After being the target of Twitter complaints by author Ann Coulter, Delta Air Lines Inc. said it would refund $30 to her. Because she had been reassigned to a seat on a New York-Florida flight, Coulter went to Twitter to vent her frustrations. Calling her revelations "unacceptable and unnecessary," Delta told Coulter on Twitter, "We're sorry you did not receive the preferred seat you paid for and will refund your $30." In a second tweet, the airline told Coulter "Additionally, your insults about our other customers and employees are unacceptable and unnecessary."

Delta subsequently deleted its Sunday afternoon tweets after they were shared thousands of times within the Twitter-sphere.

 

Coulter posted multiple tweets on Saturday and Sunday after saying she had been "kicked out of a carefully pre-booked seat to a less desirable seat, without explanation, apology, etc." The author and pundit, who has 1.6 million Twitter followers, said Delta is the "worst airline in America," while suggesting that Delta employees would turn a good job as a police officer in communist East Germany, prison guard, or animal handler.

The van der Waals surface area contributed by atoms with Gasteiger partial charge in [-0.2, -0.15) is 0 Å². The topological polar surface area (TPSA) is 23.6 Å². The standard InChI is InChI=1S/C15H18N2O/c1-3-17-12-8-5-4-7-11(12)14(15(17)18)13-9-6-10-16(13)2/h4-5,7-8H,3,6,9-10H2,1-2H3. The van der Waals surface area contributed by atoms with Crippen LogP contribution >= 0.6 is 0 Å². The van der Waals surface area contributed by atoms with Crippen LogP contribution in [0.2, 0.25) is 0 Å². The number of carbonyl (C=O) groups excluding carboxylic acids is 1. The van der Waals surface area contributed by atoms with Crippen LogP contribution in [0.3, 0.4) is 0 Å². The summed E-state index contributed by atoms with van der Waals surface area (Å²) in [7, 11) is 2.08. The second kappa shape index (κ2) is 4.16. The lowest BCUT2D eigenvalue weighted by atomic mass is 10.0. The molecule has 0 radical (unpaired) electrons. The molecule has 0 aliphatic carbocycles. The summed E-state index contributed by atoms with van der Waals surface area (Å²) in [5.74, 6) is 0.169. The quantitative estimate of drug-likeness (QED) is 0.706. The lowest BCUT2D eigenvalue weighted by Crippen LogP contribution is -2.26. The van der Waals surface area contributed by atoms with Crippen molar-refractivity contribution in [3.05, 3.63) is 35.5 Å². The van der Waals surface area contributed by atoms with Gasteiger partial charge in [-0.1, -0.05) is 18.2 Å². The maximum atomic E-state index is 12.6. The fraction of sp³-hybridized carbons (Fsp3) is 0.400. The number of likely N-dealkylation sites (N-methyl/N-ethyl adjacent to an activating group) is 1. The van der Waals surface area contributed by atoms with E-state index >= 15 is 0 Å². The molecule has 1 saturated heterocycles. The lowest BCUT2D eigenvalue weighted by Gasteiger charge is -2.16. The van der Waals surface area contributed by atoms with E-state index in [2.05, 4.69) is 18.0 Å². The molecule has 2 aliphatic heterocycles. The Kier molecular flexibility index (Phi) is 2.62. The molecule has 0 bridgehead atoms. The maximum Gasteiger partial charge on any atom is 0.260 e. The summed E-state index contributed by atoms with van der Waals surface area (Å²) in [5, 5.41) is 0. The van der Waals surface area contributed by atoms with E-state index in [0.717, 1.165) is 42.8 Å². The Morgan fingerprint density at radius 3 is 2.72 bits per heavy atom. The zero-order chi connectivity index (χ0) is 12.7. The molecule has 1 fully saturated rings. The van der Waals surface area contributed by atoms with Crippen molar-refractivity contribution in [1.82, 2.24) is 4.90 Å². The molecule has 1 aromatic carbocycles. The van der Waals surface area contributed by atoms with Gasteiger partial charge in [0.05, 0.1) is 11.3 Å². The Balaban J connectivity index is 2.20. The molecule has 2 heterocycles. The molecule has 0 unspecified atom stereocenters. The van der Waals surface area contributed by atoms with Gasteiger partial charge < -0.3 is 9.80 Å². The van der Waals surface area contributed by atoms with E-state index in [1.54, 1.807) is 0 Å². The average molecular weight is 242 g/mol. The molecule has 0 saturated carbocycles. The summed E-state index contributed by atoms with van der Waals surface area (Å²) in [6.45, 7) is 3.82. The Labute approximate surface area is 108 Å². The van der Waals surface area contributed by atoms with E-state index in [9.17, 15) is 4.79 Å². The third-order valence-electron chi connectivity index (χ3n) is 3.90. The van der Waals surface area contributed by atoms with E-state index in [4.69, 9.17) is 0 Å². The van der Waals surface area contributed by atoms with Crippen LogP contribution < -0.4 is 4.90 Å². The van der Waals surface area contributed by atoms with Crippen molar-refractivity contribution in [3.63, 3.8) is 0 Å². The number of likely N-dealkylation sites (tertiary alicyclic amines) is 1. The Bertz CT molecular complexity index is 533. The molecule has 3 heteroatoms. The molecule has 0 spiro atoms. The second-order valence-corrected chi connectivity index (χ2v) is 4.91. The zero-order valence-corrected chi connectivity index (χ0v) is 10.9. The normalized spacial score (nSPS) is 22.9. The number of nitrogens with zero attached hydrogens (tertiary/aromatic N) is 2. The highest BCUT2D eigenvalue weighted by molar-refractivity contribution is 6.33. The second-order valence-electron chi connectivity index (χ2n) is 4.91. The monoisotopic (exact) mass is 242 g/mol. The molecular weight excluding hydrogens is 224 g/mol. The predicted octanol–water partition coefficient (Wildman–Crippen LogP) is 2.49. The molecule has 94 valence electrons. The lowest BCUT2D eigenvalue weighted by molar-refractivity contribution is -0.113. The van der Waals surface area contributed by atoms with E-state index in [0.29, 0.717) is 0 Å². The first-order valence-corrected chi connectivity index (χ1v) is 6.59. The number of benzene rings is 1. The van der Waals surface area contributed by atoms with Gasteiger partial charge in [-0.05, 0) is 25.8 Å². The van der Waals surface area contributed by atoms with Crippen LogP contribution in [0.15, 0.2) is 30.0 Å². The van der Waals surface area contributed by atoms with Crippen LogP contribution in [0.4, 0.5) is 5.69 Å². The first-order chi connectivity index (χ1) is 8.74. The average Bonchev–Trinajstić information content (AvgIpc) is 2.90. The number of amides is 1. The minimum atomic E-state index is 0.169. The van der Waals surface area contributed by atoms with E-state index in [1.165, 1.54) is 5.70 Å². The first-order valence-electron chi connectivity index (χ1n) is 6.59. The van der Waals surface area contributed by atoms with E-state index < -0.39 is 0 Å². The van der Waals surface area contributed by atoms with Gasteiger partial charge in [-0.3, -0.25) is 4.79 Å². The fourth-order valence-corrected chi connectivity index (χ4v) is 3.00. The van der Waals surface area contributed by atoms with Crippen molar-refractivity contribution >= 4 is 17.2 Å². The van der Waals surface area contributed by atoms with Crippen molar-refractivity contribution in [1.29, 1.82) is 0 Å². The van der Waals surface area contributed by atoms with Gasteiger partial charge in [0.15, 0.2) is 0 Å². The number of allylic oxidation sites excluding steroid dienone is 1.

On Twitter, other Delta passengers vented their own dissatisfaction with the airline in response to Coulter's gibes. Delta has had a series of public relations challenges ever since April, when a physician was dragged off a Delta flight kicking and screaming by police officers. Coulter wrote on Twitter that she is still expecting an explanation from the airline. 



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Spero News editor Martin Barillas is a former US diplomat, who also worked as a democracy advocate and election observer in Latin America. His first novel 'Shaken Earth', is available at Amazon.

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